The island of Lampedusa lies on the northern edge of the African continental shelf, but during some Quaternary marine lowstands it was joined to the African continent. The study and dating of the aeolian, alluvial, detrital sediments, calcareous crusts and speleothems have established that the climatic-environmental variations recorded on the island can be related chronologically to those known for northern Libya, Tunisia and the Italian peninsula. During the Last Glacial Maximum, phases of Saharan dust accumulation on Lampedusa occurred, and were coeval with dust accumulation in crater lakes and on high mountains in central-southern Italy, and with phases of glacial advance in the Apennines and in the Alps. During the late Holocene, accumulation of Saharan dust on Lampedusa occurred but there was little accumulation of dust on the northern side of the Mediterranean Sea. With the new data from Lampedusa, it is possible to envisage two different scenarios of atmospheric circulation relating to the Last Glacial Maximum and to the late Holocene. During the Last Glacial Maximum, southerly atmospheric circulation brought rainfall to the southern slopes of the Alps and to the Apennines. During the late Holocene, a prevalent westerly atmospheric circulation became established in the northern Mediterranean. © 2004 John Wiley and Sons, Ltd.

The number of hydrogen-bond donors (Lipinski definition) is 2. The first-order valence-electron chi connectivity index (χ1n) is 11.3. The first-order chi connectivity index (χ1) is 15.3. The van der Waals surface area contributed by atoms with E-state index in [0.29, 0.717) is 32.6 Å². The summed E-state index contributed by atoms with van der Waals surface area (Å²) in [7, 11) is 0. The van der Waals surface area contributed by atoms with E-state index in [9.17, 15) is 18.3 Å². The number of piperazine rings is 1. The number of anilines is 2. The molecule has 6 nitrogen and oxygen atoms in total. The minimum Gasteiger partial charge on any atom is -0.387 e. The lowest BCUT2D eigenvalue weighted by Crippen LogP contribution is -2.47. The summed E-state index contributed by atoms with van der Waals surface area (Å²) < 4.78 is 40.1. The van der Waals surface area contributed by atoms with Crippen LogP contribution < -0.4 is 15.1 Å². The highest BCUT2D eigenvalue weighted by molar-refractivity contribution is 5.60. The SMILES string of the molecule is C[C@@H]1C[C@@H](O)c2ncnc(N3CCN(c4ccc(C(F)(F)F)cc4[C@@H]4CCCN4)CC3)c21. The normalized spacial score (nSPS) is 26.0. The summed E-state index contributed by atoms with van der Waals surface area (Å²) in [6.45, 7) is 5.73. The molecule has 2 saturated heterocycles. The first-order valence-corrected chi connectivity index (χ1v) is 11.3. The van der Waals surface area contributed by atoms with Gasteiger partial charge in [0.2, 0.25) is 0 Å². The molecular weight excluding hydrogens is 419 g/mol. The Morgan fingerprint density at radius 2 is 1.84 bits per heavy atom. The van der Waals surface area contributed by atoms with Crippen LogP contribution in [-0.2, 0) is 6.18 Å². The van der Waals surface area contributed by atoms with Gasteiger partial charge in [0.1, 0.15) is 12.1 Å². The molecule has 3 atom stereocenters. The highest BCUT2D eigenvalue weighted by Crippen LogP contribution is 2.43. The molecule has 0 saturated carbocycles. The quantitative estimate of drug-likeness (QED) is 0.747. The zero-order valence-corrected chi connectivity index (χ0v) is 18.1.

All Science Journal Classification (ASJC) codes
- Arts and Humanities (miscellaneous)
- Earth and Planetary Sciences (miscellaneous)